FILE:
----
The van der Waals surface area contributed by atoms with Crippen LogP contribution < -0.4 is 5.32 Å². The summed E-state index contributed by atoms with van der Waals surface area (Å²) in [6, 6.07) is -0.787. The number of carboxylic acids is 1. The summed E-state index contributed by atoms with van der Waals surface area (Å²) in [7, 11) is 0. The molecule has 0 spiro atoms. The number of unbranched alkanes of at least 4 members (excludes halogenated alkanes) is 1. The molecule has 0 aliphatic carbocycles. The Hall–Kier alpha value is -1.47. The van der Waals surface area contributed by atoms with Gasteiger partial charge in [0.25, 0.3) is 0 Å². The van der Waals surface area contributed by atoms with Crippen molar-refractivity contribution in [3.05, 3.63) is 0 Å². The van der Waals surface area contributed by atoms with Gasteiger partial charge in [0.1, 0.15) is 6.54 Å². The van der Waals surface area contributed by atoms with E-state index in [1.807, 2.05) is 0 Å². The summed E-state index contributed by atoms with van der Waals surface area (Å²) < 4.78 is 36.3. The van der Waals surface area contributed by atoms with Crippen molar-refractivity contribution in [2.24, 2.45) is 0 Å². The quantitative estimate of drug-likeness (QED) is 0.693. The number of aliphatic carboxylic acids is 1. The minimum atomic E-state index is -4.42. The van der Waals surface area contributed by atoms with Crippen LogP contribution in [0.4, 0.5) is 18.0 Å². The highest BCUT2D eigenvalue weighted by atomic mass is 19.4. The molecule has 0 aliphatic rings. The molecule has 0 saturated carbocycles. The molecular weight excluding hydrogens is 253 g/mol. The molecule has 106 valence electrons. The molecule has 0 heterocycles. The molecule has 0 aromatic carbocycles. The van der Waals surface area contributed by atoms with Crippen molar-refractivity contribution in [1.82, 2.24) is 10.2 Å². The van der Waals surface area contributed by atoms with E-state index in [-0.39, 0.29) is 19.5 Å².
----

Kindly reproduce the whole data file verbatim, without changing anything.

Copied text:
The van der Waals surface area contributed by atoms with Crippen LogP contribution < -0.4 is 5.32 Å². The summed E-state index contributed by atoms with van der Waals surface area (Å²) in [6, 6.07) is -0.787. The number of carboxylic acids is 1. The summed E-state index contributed by atoms with van der Waals surface area (Å²) in [7, 11) is 0. The molecule has 0 spiro atoms. The number of unbranched alkanes of at least 4 members (excludes halogenated alkanes) is 1. The molecule has 0 aliphatic carbocycles. The Hall–Kier alpha value is -1.47. The van der Waals surface area contributed by atoms with Gasteiger partial charge in [0.25, 0.3) is 0 Å². The van der Waals surface area contributed by atoms with Crippen molar-refractivity contribution in [3.05, 3.63) is 0 Å². The van der Waals surface area contributed by atoms with Gasteiger partial charge in [0.1, 0.15) is 6.54 Å². The van der Waals surface area contributed by atoms with E-state index in [1.807, 2.05) is 0 Å². The summed E-state index contributed by atoms with van der Waals surface area (Å²) < 4.78 is 36.3. The van der Waals surface area contributed by atoms with Crippen molar-refractivity contribution in [2.24, 2.45) is 0 Å². The quantitative estimate of drug-likeness (QED) is 0.693. The number of aliphatic carboxylic acids is 1. The minimum atomic E-state index is -4.42. The van der Waals surface area contributed by atoms with Crippen LogP contribution in [0.4, 0.5) is 18.0 Å². The highest BCUT2D eigenvalue weighted by atomic mass is 19.4. The molecule has 0 aliphatic rings. The molecule has 0 saturated carbocycles. The molecular weight excluding hydrogens is 253 g/mol. The molecule has 106 valence electrons. The molecule has 0 heterocycles. The molecule has 0 aromatic carbocycles. The van der Waals surface area contributed by atoms with Crippen molar-refractivity contribution in [1.82, 2.24) is 10.2 Å². The van der Waals surface area contributed by atoms with E-state index in [-0.39, 0.29) is 19.5 Å².